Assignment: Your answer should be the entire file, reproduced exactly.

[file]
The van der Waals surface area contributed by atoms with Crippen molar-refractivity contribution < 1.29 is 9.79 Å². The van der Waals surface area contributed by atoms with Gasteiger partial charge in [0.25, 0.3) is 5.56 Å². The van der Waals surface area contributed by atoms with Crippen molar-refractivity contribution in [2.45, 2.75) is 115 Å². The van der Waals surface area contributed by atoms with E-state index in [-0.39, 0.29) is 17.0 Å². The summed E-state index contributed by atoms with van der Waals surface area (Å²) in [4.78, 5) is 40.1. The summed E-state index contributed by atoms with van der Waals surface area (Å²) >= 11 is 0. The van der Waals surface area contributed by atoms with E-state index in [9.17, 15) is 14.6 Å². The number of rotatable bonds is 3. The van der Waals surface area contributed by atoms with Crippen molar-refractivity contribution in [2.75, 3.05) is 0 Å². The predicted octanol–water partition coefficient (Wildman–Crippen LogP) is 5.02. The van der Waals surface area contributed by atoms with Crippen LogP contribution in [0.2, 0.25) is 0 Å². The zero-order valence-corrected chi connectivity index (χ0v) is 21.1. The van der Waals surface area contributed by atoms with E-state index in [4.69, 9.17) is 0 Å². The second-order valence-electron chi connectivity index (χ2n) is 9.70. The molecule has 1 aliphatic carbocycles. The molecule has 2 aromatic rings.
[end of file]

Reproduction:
The van der Waals surface area contributed by atoms with Crippen molar-refractivity contribution < 1.29 is 9.79 Å². The van der Waals surface area contributed by atoms with Gasteiger partial charge in [0.25, 0.3) is 5.56 Å². The van der Waals surface area contributed by atoms with Crippen molar-refractivity contribution in [2.45, 2.75) is 115 Å². The van der Waals surface area contributed by atoms with E-state index in [-0.39, 0.29) is 17.0 Å². The summed E-state index contributed by atoms with van der Waals surface area (Å²) in [4.78, 5) is 40.1. The summed E-state index contributed by atoms with van der Waals surface area (Å²) >= 11 is 0. The van der Waals surface area contributed by atoms with E-state index in [9.17, 15) is 14.6 Å². The number of rotatable bonds is 3. The van der Waals surface area contributed by atoms with Crippen molar-refractivity contribution in [2.75, 3.05) is 0 Å². The predicted octanol–water partition coefficient (Wildman–Crippen LogP) is 5.02. The van der Waals surface area contributed by atoms with Crippen LogP contribution in [0.2, 0.25) is 0 Å². The zero-order valence-corrected chi connectivity index (χ0v) is 21.1. The van der Waals surface area contributed by atoms with E-state index in [4.69, 9.17) is 0 Å². The second-order valence-electron chi connectivity index (χ2n) is 9.70. The molecule has 1 aliphatic carbocycles. The molecule has 2 aromatic rings.